As many as four million women in this country suffer some kind of violence at the hands of their husbands or boyfriends each year. A women in the U.S. is physically assaulted by a partner an average of once every twelve seconds. Very few will tell anyone-- a friend, a relative, a neighbor, or the police. Victims of domestic violence come from all walks of life, all cultures, all income groups, all ages, all religions. They share feelings of helplessness, isolation, guilt, fear, and shame.
How do you know if you are abused? Ask yourself the following questions. Does the person you love.....
- "Track" all your time?
- Constantly accuse you of being unfaithful?
- Discourage your relationships with family or friends?
- Prevent you from working or attending school?
- Criticize you for little things?
- Anger easily when drinking or using other drugs?
- Control all finances and force you to account in detail for what you spend?
- >Humiliate you in front of others?
- Destroy personal property or sentimental items?
- >Hit, punch, slap, kick, or bite you or the children?
- Use or threaten to use a weapon against you?
- Threaten to hurt you or the children?
- Force you to have sex against your will?
If the answer to any of these questions is yes, Its time to get help.
What do I do If I am being abused?
First, dont ignore the problem. Talk to someone. Part of the abusers power comes from secrecy. Victims are often ashamed to expose intimate family problems. However, the first step toward solving the problem is admitting to yourself and others that there is a problem. Talk to a friend or neighbor, or call a domestic violence hotline to talk to a counselor:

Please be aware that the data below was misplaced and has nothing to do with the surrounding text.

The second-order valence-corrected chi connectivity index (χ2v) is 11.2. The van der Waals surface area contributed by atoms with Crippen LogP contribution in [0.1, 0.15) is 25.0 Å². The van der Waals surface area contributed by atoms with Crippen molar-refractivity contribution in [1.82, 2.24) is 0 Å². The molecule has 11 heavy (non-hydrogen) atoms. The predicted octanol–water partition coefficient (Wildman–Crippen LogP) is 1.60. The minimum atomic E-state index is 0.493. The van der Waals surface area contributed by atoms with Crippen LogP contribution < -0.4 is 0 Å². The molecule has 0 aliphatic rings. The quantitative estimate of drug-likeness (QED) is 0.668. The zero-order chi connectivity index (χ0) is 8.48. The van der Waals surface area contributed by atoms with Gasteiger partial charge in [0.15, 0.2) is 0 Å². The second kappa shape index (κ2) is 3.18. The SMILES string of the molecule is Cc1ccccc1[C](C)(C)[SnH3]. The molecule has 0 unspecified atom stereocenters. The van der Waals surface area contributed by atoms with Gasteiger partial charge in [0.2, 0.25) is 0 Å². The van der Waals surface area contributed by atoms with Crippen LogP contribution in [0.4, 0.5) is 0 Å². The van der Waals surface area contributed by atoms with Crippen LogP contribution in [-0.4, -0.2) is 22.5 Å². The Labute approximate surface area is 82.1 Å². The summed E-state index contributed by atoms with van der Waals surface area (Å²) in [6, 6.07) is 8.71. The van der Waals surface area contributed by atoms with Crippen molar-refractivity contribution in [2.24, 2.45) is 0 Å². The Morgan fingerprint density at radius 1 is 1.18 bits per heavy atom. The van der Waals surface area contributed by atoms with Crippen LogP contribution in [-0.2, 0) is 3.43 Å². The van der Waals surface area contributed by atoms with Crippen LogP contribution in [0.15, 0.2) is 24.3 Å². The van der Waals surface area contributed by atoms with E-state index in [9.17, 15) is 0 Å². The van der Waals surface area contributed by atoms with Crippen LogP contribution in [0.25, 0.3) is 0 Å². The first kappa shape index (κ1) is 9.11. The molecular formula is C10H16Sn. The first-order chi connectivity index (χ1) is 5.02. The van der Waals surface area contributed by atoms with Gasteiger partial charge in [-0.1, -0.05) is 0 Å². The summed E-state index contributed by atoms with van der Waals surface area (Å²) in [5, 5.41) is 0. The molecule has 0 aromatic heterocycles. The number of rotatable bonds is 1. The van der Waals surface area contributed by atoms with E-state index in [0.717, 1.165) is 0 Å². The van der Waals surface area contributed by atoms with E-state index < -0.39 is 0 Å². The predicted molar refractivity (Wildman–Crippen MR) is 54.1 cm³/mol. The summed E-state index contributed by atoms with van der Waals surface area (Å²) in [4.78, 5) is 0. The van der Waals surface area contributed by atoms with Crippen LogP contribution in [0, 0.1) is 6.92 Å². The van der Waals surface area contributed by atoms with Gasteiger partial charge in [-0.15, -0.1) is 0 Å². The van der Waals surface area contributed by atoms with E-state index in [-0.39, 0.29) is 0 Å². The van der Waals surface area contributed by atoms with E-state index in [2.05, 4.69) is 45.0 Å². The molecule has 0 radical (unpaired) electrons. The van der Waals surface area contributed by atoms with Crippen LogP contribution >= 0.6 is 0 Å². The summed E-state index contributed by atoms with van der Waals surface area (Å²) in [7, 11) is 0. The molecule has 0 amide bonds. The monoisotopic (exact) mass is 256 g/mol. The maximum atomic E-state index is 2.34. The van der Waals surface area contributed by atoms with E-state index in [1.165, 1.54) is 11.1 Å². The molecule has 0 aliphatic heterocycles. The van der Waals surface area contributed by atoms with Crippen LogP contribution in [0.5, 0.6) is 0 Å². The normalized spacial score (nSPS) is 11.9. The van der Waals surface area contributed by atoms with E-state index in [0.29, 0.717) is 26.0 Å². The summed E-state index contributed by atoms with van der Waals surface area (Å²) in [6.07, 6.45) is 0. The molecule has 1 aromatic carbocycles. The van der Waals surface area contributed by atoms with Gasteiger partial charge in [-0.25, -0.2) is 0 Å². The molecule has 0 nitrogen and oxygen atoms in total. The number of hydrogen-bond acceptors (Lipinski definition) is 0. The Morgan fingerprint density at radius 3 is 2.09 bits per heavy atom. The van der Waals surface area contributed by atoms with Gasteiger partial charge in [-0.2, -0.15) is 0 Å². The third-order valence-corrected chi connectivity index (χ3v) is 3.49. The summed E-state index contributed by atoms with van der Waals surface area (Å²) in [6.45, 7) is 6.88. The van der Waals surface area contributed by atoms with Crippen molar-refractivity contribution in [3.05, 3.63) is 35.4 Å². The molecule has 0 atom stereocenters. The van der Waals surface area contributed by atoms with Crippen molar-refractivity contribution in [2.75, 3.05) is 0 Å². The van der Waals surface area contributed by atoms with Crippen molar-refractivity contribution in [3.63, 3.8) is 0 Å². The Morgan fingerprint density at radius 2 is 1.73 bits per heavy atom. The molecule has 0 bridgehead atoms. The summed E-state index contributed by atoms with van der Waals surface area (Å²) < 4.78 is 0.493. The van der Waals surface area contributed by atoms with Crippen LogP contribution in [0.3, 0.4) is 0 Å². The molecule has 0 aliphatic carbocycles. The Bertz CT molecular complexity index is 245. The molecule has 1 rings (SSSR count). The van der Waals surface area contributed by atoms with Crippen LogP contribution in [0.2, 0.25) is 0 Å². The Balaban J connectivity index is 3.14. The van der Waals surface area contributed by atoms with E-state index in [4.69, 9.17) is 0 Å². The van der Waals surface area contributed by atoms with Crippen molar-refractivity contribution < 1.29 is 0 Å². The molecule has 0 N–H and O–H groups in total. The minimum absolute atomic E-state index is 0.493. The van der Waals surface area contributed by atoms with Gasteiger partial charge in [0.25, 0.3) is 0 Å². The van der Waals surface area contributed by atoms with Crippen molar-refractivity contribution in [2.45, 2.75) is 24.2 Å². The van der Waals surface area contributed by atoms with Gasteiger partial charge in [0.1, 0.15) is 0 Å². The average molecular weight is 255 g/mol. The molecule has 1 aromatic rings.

Laura Head, Victim Advocate, Domestic Violence Unit, 706-272-2911
Domestic Violence Hotline 1-800-799-SAFE
National Resource Center on Domestic Violence 1-800-537-2238
Plan ahead and know what you will do if you are attacked again. Tell your neighbor to call the police if they hear any disturbances. Even if you decide to stay, you should be prepared to leave on a moments notice. Set aside some money and clothes in a secret and safe place. Put important papers together (marriage license, birth certificates, checkbook)
in a place where you can get them quickly. If you are attacked again and you decide to leave, you should be prepared to get out fast. However, If your being abused, dont wait for another attack. Get out now. Especially if there are children involved.
What can I do to stop abusing my loved ones?
- Accept the fact that your violent behavior will destroy your family. Be aware that you break the law when you physically hurt someone.
- Take responsibility for your actions and get help.
- When you feel tension building, get away. Work off the angry walk, a project, a energy through a sport.
- Call a domestic violence hotline or health center and ask about counseling and support groups for people who batter.
Domestic violence is passed down from generation to generation. The only way to stop this inheritance of destruction is to get help now. The steps you take now could bring about a positive change in your familys future for generations to come.